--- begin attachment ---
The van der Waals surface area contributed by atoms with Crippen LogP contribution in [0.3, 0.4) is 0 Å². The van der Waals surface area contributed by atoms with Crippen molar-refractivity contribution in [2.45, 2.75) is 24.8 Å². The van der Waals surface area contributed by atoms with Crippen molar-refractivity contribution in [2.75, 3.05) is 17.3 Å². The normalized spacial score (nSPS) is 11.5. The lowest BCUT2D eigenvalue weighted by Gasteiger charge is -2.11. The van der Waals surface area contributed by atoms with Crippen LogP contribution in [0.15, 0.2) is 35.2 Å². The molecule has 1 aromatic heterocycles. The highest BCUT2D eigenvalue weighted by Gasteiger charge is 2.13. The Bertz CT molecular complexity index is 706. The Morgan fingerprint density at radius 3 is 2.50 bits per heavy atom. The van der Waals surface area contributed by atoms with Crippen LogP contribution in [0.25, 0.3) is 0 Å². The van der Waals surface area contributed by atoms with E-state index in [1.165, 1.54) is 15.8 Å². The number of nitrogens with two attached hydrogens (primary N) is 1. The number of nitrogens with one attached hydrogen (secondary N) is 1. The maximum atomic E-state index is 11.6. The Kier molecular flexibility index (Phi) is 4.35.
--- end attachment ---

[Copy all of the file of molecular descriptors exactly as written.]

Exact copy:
The van der Waals surface area contributed by atoms with Crippen LogP contribution in [0.3, 0.4) is 0 Å². The van der Waals surface area contributed by atoms with Crippen molar-refractivity contribution in [2.45, 2.75) is 24.8 Å². The van der Waals surface area contributed by atoms with Crippen molar-refractivity contribution in [2.75, 3.05) is 17.3 Å². The normalized spacial score (nSPS) is 11.5. The lowest BCUT2D eigenvalue weighted by Gasteiger charge is -2.11. The van der Waals surface area contributed by atoms with Crippen LogP contribution in [0.15, 0.2) is 35.2 Å². The molecule has 1 aromatic heterocycles. The highest BCUT2D eigenvalue weighted by Gasteiger charge is 2.13. The Bertz CT molecular complexity index is 706. The Morgan fingerprint density at radius 3 is 2.50 bits per heavy atom. The van der Waals surface area contributed by atoms with Crippen LogP contribution in [0.25, 0.3) is 0 Å². The van der Waals surface area contributed by atoms with E-state index in [1.165, 1.54) is 15.8 Å². The number of nitrogens with two attached hydrogens (primary N) is 1. The number of nitrogens with one attached hydrogen (secondary N) is 1. The maximum atomic E-state index is 11.6. The Kier molecular flexibility index (Phi) is 4.35.